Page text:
Our forecast of the period of time through which our financial resources will be adequate to support our operations is a forward-looking statement and involves risks and uncertainties, and actual results could vary as a result of a number of factors. We have based this estimate on assumptions that may prove to be wrong, and we could utilize our available capital resources sooner than we currently expect. Our future funding requirements, both near and long-term, will depend on many factors. See “Risk factors—Risks related to our financial position and need for additional capital—We will require substantial additional financing to achieve our goals, and a failure to obtain this necessary capital when needed could force us to delay, limit, reduce or terminate our product development or commercialization efforts.”

Contractual obligations and commitments

The following table summarizes our contractual obligations at December 31, 2013:

 

          (in thousands)    Total      Less than
1 year
     1 to 3 years      3 to 5 years      More than
5 years
 

Operating lease obligation(1)

   $ 1,444         722         722         —           —     

License agreement(2)

     400         100         200         100         —     
  

 

 

    

 

 

    

 

 

    

 

 

    

 

 

 

Total

   $ 1,844         822         922         100         —     

 

(1) We sublease office and manufacturing space at 190 Everett Avenue, Chelsea, Massachusetts under a non-cancelable operating lease with Alkermes, a related party, which expires on December 31, 2015. We have the right to extend this sublease for two 5-year terms on economic terms determined by a process set forth in the sublease. The terms of our sublease match the terms of the original lease between Alkermes and the leasor, a non-related party.

 

(2) Under the license agreement with Massachusetts Institute of Technology, or MIT, pursuant to which we license various patents, we are obligated to pay an annual license fee. This license agreement expires when all licensed patents have expired, which we expect to occur in 2017.

We also have obligations to make future payments to third parties that become due and payable on the achievement of commercial milestones (associated with commercial sales) or under certain other conditions. We have included the commitment to Alkermes on our balance sheet as contingent consideration and the commitment to MJFF as other long-term liabilities; however, they are not included on the table as the timing of the payments are not clearly established. These commitments are as follows:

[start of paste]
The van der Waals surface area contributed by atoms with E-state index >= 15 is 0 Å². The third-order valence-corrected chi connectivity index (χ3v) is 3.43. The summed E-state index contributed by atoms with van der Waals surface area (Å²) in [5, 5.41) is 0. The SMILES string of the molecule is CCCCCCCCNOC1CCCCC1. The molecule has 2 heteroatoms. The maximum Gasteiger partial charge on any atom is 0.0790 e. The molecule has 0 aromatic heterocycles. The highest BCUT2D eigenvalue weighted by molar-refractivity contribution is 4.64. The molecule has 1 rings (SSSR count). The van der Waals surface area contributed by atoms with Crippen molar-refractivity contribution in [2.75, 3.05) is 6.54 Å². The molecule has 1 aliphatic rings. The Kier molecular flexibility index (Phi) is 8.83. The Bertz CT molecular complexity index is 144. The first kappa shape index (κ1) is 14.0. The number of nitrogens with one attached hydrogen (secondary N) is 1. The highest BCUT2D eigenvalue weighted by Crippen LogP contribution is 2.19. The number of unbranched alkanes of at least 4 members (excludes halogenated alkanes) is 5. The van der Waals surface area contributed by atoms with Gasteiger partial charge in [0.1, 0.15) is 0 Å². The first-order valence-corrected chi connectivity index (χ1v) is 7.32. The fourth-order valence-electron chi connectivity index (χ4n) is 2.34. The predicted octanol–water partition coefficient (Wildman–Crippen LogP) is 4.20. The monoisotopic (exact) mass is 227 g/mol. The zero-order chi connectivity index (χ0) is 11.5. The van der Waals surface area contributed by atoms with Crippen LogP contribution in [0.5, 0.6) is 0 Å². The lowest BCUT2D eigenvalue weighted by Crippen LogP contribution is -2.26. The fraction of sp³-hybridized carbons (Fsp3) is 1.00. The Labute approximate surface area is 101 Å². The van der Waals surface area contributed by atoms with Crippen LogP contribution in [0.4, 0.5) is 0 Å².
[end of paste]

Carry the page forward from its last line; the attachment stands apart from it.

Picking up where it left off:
Under the Alkermes Agreement, we licensed or acquired pulmonary development programs and INDs, underlying intellectual property and laboratory equipment associated with the pulmonary business of Alkermes. Under this agreement, we are obligated to pay Alkermes royalties for each licensed product. For licensed products sold by us or an affiliate, we will pay Alkermes a royalty in the mid-single digit

 

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percentages in aggregate. For licensed products sold by a collaboration partner, we will pay Alkermes the lower of either (1) a royalty in the mid-single digit percentage of net sales of licensed products in any given year, or (2) a percentage in the low-to-mid-double digits of all collaboration partner revenue received in such calendar year. Notwithstanding the foregoing, in no event shall the royalty paid be less than a low-single digit percentage of net sales of a licensed product in any given calendar year.

 

    Under the Alkermes Agreement, we have the option to purchase the current commercial-scale manufacturing equipment from Alkermes for $30.0 million upon the earlier of (i) the assignment of the Alkermes Agreement to an acquirer of us, (ii) a certain number of years after the manufacture of an ARCUS product intended for sale by us or an affiliate or (iii) the manufacture of an ARCUS product intended for sale by a collaboration partner. The assets and the liability are not recorded until the option is elected. In the event we do not exercise the option, Alkermes has the right to terminate our sublease with them.

 

    In connection with the Alkermes Agreement, we entered into a sublease with Alkermes regarding the facility at 190 Everett Avenue, Chelsea, Massachusetts. Our sublease is an operating lease that expires December 31, 2015, which we may extend for two five-year terms. Other than in connection with the option described above, this is a non-cancelable lease. For each extension period, the economic terms of the sublease will be determined by a process set forth in the sublease, and we will be required to provide a letter of credit in an amount equal to the full five-year lease obligation for each lease extension period.

 

    Under the license agreement with MIT pursuant to which we license various patents, we will be required to pay a royalty on net sales of products covered by the in-licensed intellectual property by us or our sublicensees. The royalty is in the low-single digits. Our obligation to pay royalties from this license ends when the patents expire in 2017.